State of Unrest takes place in 1900 and 1776 (There are two stories intermingled within the book...) and sets the stage for State of Resistance. The Chronicles of JJ has many twists and turns, but today we're going to take a look at a moment in time where everything was set in motion...
Rural area surrounding Memphis, TN
Abigail Belamy was furious. From the moment of her birth to this moment, she had been the perfect princess to her father’s Alpha status. When he said jump, she jumped. When he was going to marry her off to that slimy Wolf Changeling Milo Erickson, she had agreed.
Thankfully, Milo found another specimen to set his sights on. Apparently, straight-laced and meek Abigail posed no challenge for him, so he set his sights on more feral pastures. However, this so-called diplomatic endeavor was an insult. It put her in precarious position to maintain the fragile peace between Changelings and Vampires. Her father did not want peace, and never had. Abigail knew her father’s hatred ran very deep. She never truly understood why he despised Vampires and Darklings so much. Sure, from her birth it had been the way of things not to intermingle within the species. There were no explanations for the reasoning of such a radical law. It may not be in any law book or legislature from any of the species, but it was enforced – swiftly and without mercy.
It was rumored one of the pack females scented a darkling and she instantly became enamored of him. Apparently, he was her destined mate. She could not fight nature, so they became a mated couple. Of course, it was a rumor so the validity of it was beyond Abigail’s reach. However, if it were true, then the given legislature of mixing between species was as cruel as it was unfounded.
Everyone knew that mating was a powerful bond, reaching within each other’s souls and tying them together for their existence. It was considered predestined by those who controlled the universe that these two people should meet and be together. It was a bond so strong that upon the destruction of one of the pair, the other slowly died his or her soul no longer whole. Yet when meeting your fated companion if you were to deny what fate had deemed so then you would slowly become mad, no longer a functioning member of society. Abigail was not especially knowledgeable about mates, having never felt that urge to make someone completely hers, but she had heard rumors of other members of the packs going mad from denying their potential mate. Abigail could only think of one reason why they would deny their mates – it was forbidden.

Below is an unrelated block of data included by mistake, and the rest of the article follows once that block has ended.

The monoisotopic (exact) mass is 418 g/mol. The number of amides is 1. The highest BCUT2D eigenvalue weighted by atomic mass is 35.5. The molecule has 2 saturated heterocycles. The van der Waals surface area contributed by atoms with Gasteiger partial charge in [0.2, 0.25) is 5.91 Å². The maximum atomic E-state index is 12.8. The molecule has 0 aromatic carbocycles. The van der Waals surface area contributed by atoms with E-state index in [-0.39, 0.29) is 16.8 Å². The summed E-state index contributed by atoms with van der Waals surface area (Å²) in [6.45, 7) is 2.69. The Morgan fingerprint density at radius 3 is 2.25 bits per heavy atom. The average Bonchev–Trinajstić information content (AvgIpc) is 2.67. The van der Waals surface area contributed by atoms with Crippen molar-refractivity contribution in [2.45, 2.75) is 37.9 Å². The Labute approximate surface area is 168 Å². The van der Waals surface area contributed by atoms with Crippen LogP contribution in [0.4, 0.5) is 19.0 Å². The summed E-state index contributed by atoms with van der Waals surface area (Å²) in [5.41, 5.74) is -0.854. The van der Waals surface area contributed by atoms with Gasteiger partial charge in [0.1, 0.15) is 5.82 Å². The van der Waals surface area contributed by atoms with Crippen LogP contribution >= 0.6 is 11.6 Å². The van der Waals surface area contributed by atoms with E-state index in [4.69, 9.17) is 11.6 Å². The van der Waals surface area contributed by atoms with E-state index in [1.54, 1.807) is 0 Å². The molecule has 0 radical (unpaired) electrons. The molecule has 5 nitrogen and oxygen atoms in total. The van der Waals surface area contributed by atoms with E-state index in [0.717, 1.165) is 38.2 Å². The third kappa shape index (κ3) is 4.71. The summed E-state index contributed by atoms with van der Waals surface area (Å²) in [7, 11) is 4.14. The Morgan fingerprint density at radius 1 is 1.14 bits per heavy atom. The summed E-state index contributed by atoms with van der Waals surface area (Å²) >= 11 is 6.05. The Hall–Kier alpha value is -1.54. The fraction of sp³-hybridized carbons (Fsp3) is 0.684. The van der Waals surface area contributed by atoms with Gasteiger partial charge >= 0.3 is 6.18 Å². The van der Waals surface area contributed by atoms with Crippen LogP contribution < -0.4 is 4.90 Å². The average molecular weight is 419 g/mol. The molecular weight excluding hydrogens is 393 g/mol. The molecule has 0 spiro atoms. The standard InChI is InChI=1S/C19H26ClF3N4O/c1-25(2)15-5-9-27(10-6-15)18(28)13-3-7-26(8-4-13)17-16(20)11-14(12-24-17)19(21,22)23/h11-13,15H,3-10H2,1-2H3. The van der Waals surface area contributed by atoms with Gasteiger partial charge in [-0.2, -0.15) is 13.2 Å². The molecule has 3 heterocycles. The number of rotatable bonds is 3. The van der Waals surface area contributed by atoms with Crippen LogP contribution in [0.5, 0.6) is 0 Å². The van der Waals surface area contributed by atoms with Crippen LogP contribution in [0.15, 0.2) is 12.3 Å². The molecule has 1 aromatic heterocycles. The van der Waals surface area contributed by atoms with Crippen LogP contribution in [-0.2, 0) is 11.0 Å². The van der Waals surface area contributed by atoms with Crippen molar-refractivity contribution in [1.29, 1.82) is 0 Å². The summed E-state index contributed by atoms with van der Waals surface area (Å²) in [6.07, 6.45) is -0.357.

Abigail threw her dresses in the trunk, her mind a whirl of thoughts, most of which she would never reveal. Abigail took a deep breath and released her tension as she had always done. This technique was probably the reason she was such an obedient daughter. Being exactly what her father decided she should. She walked to the window, overlooking the small village her father preferred to stay rather than the large house allotted the Alpha of all the wolf packs. The new moon bathed the night’s darkness in dim light, creating an eerie setting to the usually lighted hillside. Shadows played on the windowpane from the candles that glowed on her desk. Abigail leaned her forehead against the glass, her breath causing it to fog. Her perfect, ordered existence was ending. Her eyes a bright green color reflecting on the glass was an affirmation that her animal side agreed.
Abigail’s life revolved around her father’s status as Alpha, his power not just for that of the wolf changelings, but his elected status as King of the Changelings. This position ensured that her upbringing was under the watch of all the species. Her brief fifty years spent being the perfect daughter. Attending all the functions and behaving properly. Giving up a normal existence for that of a figurine, something to be looked at, never spoken to, and never befriended.
A tear spilled down her cheek, as she released her pent up breath. It was time to become what her father deemed necessary for the changelings. She knew this move for what it was, despite her father reassuring her that she was the obvious choice. Despite beliefs she held near to her heart, the world saw females as second class, nothing more than slaves in some instances. Her father sending her as the diplomat in this last ditch effort to save the fragile peace was a slap in the face to the other diplomats. She knew it and so did her father who vehemently denied such a tactic.
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